The Royal Tenenbaums

The Royal Tenenbaums

Original Soundtrack


The Royal Tenenbaums is a great film, but it isn’t as good as director/producer/writer Wes Anderson’s earlier masterpiece, Rushmore. And, while the mod-leaning, bittersweet Rushmore soundtrack is one of the best that I’ve heard in years, the music accompanying The Royal Tenenbaums doesn’t possess the same kind of lustre — not that it doesn’t shine in other ways.

Mark Mothersbaugh, who frequently runs second in the Elfman-Mothersbaugh rivalry of former-frontmen-turned-omnipresent-scoring factories, really makes an impact on this record. His bizarrely frantic compositions punctuated the Rushmore disc; on this project, Anderson’s catelogue selections serve to punctuate Mothersbaugh’s beautiful creations. From the delightfully gentle “Look at That Old Grizzly Bear” and “Scrapping And Yelling” to the baroque-flavored “Mothersbaugh’s Canon” and the brief sitar exoticism of “Pagoda’s Theme,” the former forecaster of De-evolution’s combined works easily stand on their own. His best effort could also be the album’s — “Lindbergh Palace Hotel Suite,” combining classically-stern strings with a jazzily-driven bass and thundering drums, is light-years away from Mothersbaugh’s cutesy cartoon offerings.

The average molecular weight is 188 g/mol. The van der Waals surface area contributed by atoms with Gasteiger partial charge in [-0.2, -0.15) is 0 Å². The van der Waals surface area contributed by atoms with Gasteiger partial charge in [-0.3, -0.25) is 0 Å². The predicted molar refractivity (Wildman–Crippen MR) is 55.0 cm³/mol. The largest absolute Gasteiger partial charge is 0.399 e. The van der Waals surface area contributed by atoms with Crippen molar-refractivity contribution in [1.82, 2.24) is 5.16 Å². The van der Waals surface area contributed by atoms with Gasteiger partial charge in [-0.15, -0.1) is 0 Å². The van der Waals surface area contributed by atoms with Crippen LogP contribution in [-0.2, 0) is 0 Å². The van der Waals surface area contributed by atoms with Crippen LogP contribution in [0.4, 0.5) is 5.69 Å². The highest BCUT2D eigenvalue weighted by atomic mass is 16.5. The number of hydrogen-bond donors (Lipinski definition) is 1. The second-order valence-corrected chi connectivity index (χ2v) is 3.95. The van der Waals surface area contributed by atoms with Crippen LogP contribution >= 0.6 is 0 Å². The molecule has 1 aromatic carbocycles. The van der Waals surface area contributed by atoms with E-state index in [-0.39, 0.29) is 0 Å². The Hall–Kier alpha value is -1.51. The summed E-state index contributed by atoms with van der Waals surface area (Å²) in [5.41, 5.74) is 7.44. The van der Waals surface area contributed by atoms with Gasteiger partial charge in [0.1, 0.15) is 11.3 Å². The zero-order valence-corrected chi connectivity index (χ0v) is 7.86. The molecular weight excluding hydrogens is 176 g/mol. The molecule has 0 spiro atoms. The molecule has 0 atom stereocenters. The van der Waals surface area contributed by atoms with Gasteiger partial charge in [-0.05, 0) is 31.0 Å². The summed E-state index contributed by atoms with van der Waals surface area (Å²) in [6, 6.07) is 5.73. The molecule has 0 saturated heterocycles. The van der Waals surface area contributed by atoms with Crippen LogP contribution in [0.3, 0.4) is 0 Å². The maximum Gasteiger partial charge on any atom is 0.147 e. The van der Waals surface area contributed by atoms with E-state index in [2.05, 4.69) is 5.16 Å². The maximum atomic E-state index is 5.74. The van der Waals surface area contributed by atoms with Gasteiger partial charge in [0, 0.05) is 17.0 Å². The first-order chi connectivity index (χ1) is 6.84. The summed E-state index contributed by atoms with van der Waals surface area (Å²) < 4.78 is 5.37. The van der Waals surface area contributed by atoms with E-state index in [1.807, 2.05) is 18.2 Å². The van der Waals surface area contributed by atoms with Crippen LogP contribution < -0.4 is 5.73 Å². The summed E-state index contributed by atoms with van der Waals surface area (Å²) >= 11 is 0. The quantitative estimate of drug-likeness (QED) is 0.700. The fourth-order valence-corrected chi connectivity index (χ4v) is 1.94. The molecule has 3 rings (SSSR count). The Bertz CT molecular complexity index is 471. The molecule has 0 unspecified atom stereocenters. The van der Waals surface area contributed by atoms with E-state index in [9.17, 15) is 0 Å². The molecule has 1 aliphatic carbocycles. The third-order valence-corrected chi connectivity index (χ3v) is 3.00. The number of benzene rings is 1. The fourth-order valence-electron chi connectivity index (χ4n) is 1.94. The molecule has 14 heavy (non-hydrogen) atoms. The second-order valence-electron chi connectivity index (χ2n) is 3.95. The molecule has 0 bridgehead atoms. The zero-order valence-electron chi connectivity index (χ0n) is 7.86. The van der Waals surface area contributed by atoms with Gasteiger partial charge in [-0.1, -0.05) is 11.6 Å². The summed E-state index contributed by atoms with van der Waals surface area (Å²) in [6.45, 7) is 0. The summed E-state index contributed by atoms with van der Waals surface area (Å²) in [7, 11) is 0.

Apart from the Clash classic “Police And Thieves” and The Ramones’ “Judy is a Punk,” The Royal Tenenbaums soundtrack contains music meant for a lazy, introspective Sunday afternoon. The late, forever-ethereal Nico has two songs included: the equally haunting “These Days” and the closer, “The Fairest of Seasons.” Her old friends The Velvet Underground — satisfying Anderson’s obsession with the turn-of-the-’70s — also make an appearance with the oft-emulated “Stephanie Says.” In the same vein, the minstrel musings of the also-departed Nick Drake (“Fly”), Elliot Smith-trying-to-channel-Drake (“Needle in the Hay”), and Emitt Rhodes’ echo of John Lennon (“Lullabye”) assists in making the listener’s eyelids feel very, very heavy. Even Bob Dylan’s obscure and breezy “Wigwam” has a post-fiesta siesta quality to it. Providing the sendoff to crackling-fireplace dreamland is the immortal genius of Vince Guaraldi (“Christmas Time is Here”).

The true test of a soundtrack, naturally, is how it complements a film — and anyone who’s seen The Royal Tenenbaums would agree that it does the job wonderfully. However, removed from its accompanying visual stimulation, this disc requires a comfy pillow in order to fully appreciate it.

Hollywood Records:

Hollywood Records:

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